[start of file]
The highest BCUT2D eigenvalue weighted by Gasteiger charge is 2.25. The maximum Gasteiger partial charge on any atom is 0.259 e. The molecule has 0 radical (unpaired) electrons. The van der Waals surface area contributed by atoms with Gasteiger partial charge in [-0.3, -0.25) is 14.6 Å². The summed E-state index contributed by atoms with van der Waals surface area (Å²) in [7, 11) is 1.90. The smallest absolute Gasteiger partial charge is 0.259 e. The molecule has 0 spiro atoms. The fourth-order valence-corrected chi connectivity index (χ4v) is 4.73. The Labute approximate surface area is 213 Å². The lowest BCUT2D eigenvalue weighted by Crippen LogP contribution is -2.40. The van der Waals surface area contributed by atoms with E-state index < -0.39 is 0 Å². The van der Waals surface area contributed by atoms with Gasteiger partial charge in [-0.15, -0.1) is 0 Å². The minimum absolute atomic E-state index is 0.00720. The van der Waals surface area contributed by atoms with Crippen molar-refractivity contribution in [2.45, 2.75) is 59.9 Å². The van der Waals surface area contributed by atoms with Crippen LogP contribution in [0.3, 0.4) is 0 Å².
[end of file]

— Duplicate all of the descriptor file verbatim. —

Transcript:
The highest BCUT2D eigenvalue weighted by Gasteiger charge is 2.25. The maximum Gasteiger partial charge on any atom is 0.259 e. The molecule has 0 radical (unpaired) electrons. The van der Waals surface area contributed by atoms with Gasteiger partial charge in [-0.3, -0.25) is 14.6 Å². The summed E-state index contributed by atoms with van der Waals surface area (Å²) in [7, 11) is 1.90. The smallest absolute Gasteiger partial charge is 0.259 e. The molecule has 0 spiro atoms. The fourth-order valence-corrected chi connectivity index (χ4v) is 4.73. The Labute approximate surface area is 213 Å². The lowest BCUT2D eigenvalue weighted by Crippen LogP contribution is -2.40. The van der Waals surface area contributed by atoms with E-state index < -0.39 is 0 Å². The van der Waals surface area contributed by atoms with Gasteiger partial charge in [-0.15, -0.1) is 0 Å². The minimum absolute atomic E-state index is 0.00720. The van der Waals surface area contributed by atoms with Crippen molar-refractivity contribution in [2.45, 2.75) is 59.9 Å². The van der Waals surface area contributed by atoms with Crippen LogP contribution in [0.3, 0.4) is 0 Å².